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A little black dress that speaks to schizophrenia

U.K. design students fashion powerful garments that aim to explain the neuroscientific underpinnings of bipolar disorder, epilepsy, autism, Alzheimer's, and more.

Nikki Day hopes her schizophrenia dress (right) illustrates the biological mechanisms of the condition, thus demystifying it and rendering it less frightening.
University of Southampton

At first glance, it's a black dress festooned with colorful embroidery. But Nikki Day had much more than style in mind when threading the intricate pattern into the garment's left side.

The British fashion design and knitwear student researched the morphology of various classes of cortical neurons and then embroidered images to reflect the theory of schizophrenia as a disease of aberrant brain circuit connectivity.

"The dress is tight and slightly restricts movement to reflect the effect these brain cell malfunctions can have in limiting people with the disease in everyday life," she says. "The intricate needlework draws you in and before you know it you are discussing how the cortical neural circuits are formed."

Getting people to talk about mental illness and other neurological conditions is precisely the point of "Changing Minds."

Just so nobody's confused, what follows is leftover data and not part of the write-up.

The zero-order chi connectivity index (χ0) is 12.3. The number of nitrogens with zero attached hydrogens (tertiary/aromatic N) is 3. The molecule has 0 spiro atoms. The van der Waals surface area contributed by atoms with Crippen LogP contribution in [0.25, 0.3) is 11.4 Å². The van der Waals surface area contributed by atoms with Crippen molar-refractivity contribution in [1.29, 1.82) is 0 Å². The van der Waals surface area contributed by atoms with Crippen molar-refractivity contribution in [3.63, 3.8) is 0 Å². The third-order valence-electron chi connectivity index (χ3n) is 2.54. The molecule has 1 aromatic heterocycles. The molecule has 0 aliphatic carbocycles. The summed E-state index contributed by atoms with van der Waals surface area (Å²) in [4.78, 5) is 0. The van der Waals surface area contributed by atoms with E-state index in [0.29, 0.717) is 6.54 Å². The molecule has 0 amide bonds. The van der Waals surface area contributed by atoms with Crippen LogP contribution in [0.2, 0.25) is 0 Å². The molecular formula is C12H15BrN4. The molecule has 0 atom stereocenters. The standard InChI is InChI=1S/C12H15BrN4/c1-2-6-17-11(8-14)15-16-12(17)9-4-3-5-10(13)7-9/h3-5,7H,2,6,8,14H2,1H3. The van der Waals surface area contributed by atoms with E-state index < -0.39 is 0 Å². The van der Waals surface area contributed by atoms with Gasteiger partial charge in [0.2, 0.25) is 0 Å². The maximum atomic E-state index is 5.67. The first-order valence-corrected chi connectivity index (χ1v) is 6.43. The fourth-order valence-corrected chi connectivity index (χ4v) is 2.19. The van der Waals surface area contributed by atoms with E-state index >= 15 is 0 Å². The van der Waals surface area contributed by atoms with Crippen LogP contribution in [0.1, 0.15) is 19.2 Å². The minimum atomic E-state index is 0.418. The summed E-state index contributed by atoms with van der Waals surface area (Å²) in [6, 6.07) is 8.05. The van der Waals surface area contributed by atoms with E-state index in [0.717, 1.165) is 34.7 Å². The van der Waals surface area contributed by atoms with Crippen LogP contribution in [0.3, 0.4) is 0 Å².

The collaboration between the University of Southampton and its Winchester School of Art challenges students to create clothes inspired by research into conditions including schizophrenia, bipolar disorder, stroke, epilepsy, autism, and Alzheimer's disease. The results can be quite powerful, as demonstrated in the gallery below.

The third year of the project will see 23 of the conceptual garments on display next week at the Festival of Neuroscience, part of the British Neuroscience Association's biennial meeting.

Students involved in the project research their designs extensively with the help of University of Southampton neuroscientists, who share their research into topics such as cellular and synaptic function and dysfunction and connect the students with university researchers actively working on a given condition. The students also have an opportunity to visit the research labs to further develop their understanding and ideas.

"We emphasize that it is important for the design to be based on the neurobiology of the disease or the effect/impact of the disease," Shmma Quraishe, a postdoctoral research fellow at the university who has been involved with the project for several years, told Crave. "The resultant garments aim to destigmatize and demystify mental health disorders by depicting the biological basis of the disorder and/or its effects."